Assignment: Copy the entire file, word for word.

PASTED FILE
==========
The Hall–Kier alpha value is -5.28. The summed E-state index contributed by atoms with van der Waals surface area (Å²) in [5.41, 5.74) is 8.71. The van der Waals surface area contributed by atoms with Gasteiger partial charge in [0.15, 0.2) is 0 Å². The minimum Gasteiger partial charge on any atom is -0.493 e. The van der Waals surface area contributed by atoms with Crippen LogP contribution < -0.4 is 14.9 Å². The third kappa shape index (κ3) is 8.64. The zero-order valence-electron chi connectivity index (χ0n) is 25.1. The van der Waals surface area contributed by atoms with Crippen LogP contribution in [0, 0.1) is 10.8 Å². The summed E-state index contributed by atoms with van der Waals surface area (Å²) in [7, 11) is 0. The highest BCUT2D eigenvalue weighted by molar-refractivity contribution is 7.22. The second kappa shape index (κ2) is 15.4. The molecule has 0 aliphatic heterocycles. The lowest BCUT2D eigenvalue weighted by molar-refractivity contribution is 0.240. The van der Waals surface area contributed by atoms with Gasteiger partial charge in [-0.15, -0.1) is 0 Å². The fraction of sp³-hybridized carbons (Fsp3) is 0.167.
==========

The Hall–Kier alpha value is -5.28. The summed E-state index contributed by atoms with van der Waals surface area (Å²) in [5.41, 5.74) is 8.71. The van der Waals surface area contributed by atoms with Gasteiger partial charge in [0.15, 0.2) is 0 Å². The minimum Gasteiger partial charge on any atom is -0.493 e. The van der Waals surface area contributed by atoms with Crippen LogP contribution < -0.4 is 14.9 Å². The third kappa shape index (κ3) is 8.64. The zero-order valence-electron chi connectivity index (χ0n) is 25.1. The van der Waals surface area contributed by atoms with Crippen LogP contribution in [0, 0.1) is 10.8 Å². The summed E-state index contributed by atoms with van der Waals surface area (Å²) in [7, 11) is 0. The highest BCUT2D eigenvalue weighted by molar-refractivity contribution is 7.22. The second kappa shape index (κ2) is 15.4. The molecule has 0 aliphatic heterocycles. The lowest BCUT2D eigenvalue weighted by molar-refractivity contribution is 0.240. The van der Waals surface area contributed by atoms with Gasteiger partial charge in [-0.15, -0.1) is 0 Å². The fraction of sp³-hybridized carbons (Fsp3) is 0.167.